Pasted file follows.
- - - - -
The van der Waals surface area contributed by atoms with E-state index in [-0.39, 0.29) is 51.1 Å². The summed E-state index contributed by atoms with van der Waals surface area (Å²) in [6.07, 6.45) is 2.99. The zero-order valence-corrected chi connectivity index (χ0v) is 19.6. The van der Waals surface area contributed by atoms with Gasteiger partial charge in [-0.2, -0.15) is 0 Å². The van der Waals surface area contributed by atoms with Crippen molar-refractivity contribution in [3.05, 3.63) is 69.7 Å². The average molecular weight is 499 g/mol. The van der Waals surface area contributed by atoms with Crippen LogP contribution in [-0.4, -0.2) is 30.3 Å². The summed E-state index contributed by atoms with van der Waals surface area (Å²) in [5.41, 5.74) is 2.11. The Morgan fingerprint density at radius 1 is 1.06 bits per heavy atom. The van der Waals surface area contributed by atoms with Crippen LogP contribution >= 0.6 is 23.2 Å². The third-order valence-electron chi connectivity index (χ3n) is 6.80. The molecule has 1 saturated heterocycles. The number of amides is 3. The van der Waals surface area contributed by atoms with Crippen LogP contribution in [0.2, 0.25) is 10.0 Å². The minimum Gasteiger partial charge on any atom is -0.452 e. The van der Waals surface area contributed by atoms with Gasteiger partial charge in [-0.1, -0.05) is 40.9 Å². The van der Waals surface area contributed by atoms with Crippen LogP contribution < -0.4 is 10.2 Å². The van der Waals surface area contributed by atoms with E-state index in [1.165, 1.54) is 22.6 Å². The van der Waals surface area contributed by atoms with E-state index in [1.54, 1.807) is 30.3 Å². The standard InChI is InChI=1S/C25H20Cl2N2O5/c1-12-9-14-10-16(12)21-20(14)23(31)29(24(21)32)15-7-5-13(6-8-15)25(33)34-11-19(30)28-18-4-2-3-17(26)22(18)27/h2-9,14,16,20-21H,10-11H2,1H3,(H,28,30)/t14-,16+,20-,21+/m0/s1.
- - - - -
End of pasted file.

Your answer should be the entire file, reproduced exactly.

The van der Waals surface area contributed by atoms with E-state index in [-0.39, 0.29) is 51.1 Å². The summed E-state index contributed by atoms with van der Waals surface area (Å²) in [6.07, 6.45) is 2.99. The zero-order valence-corrected chi connectivity index (χ0v) is 19.6. The van der Waals surface area contributed by atoms with Gasteiger partial charge in [-0.2, -0.15) is 0 Å². The van der Waals surface area contributed by atoms with Crippen molar-refractivity contribution in [3.05, 3.63) is 69.7 Å². The average molecular weight is 499 g/mol. The van der Waals surface area contributed by atoms with Crippen LogP contribution in [-0.4, -0.2) is 30.3 Å². The summed E-state index contributed by atoms with van der Waals surface area (Å²) in [5.41, 5.74) is 2.11. The Morgan fingerprint density at radius 1 is 1.06 bits per heavy atom. The van der Waals surface area contributed by atoms with Crippen LogP contribution >= 0.6 is 23.2 Å². The third-order valence-electron chi connectivity index (χ3n) is 6.80. The molecule has 1 saturated heterocycles. The number of amides is 3. The van der Waals surface area contributed by atoms with Crippen LogP contribution in [0.2, 0.25) is 10.0 Å². The minimum Gasteiger partial charge on any atom is -0.452 e. The van der Waals surface area contributed by atoms with Gasteiger partial charge in [-0.1, -0.05) is 40.9 Å². The van der Waals surface area contributed by atoms with Crippen LogP contribution < -0.4 is 10.2 Å². The van der Waals surface area contributed by atoms with E-state index in [1.165, 1.54) is 22.6 Å². The van der Waals surface area contributed by atoms with E-state index in [1.54, 1.807) is 30.3 Å². The standard InChI is InChI=1S/C25H20Cl2N2O5/c1-12-9-14-10-16(12)21-20(14)23(31)29(24(21)32)15-7-5-13(6-8-15)25(33)34-11-19(30)28-18-4-2-3-17(26)22(18)27/h2-9,14,16,20-21H,10-11H2,1H3,(H,28,30)/t14-,16+,20-,21+/m0/s1.